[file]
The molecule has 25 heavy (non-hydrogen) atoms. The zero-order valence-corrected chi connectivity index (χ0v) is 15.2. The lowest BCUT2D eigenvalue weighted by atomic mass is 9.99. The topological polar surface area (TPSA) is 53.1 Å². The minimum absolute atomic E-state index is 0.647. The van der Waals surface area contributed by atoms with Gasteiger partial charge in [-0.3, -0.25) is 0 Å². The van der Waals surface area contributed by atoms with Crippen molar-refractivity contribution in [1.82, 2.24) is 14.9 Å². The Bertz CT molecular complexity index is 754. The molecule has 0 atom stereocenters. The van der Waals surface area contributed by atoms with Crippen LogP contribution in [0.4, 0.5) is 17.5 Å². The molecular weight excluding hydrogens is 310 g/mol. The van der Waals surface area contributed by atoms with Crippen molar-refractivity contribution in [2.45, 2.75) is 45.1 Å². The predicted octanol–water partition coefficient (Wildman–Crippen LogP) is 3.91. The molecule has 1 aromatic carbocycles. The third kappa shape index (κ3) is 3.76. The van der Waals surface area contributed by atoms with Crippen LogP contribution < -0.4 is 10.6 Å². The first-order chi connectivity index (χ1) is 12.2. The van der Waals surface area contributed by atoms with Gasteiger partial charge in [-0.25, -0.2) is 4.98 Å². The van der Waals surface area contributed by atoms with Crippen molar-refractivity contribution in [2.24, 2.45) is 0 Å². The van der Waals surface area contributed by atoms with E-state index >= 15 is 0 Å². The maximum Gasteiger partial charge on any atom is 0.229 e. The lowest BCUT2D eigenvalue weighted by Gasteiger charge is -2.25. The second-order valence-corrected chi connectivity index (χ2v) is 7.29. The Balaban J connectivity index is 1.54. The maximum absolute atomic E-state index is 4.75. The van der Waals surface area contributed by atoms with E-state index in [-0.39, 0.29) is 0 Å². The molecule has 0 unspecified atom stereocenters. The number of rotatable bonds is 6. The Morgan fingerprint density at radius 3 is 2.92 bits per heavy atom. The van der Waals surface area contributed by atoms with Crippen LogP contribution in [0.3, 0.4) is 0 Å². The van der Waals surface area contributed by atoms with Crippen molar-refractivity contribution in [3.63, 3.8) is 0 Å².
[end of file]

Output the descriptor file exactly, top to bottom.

The molecule has 25 heavy (non-hydrogen) atoms. The zero-order valence-corrected chi connectivity index (χ0v) is 15.2. The lowest BCUT2D eigenvalue weighted by atomic mass is 9.99. The topological polar surface area (TPSA) is 53.1 Å². The minimum absolute atomic E-state index is 0.647. The van der Waals surface area contributed by atoms with Gasteiger partial charge in [-0.3, -0.25) is 0 Å². The van der Waals surface area contributed by atoms with Crippen molar-refractivity contribution in [1.82, 2.24) is 14.9 Å². The Bertz CT molecular complexity index is 754. The molecule has 0 atom stereocenters. The van der Waals surface area contributed by atoms with Crippen LogP contribution in [0.4, 0.5) is 17.5 Å². The molecular weight excluding hydrogens is 310 g/mol. The van der Waals surface area contributed by atoms with Crippen molar-refractivity contribution in [2.45, 2.75) is 45.1 Å². The predicted octanol–water partition coefficient (Wildman–Crippen LogP) is 3.91. The molecule has 1 aromatic carbocycles. The third kappa shape index (κ3) is 3.76. The van der Waals surface area contributed by atoms with Crippen LogP contribution < -0.4 is 10.6 Å². The first-order chi connectivity index (χ1) is 12.2. The van der Waals surface area contributed by atoms with Gasteiger partial charge in [-0.25, -0.2) is 4.98 Å². The van der Waals surface area contributed by atoms with Crippen molar-refractivity contribution in [2.24, 2.45) is 0 Å². The van der Waals surface area contributed by atoms with E-state index >= 15 is 0 Å². The maximum Gasteiger partial charge on any atom is 0.229 e. The lowest BCUT2D eigenvalue weighted by Gasteiger charge is -2.25. The second-order valence-corrected chi connectivity index (χ2v) is 7.29. The Balaban J connectivity index is 1.54. The maximum absolute atomic E-state index is 4.75. The van der Waals surface area contributed by atoms with E-state index in [-0.39, 0.29) is 0 Å². The molecule has 0 unspecified atom stereocenters. The number of rotatable bonds is 6. The Morgan fingerprint density at radius 3 is 2.92 bits per heavy atom. The van der Waals surface area contributed by atoms with Crippen LogP contribution in [0.3, 0.4) is 0 Å². The van der Waals surface area contributed by atoms with Crippen molar-refractivity contribution in [3.63, 3.8) is 0 Å².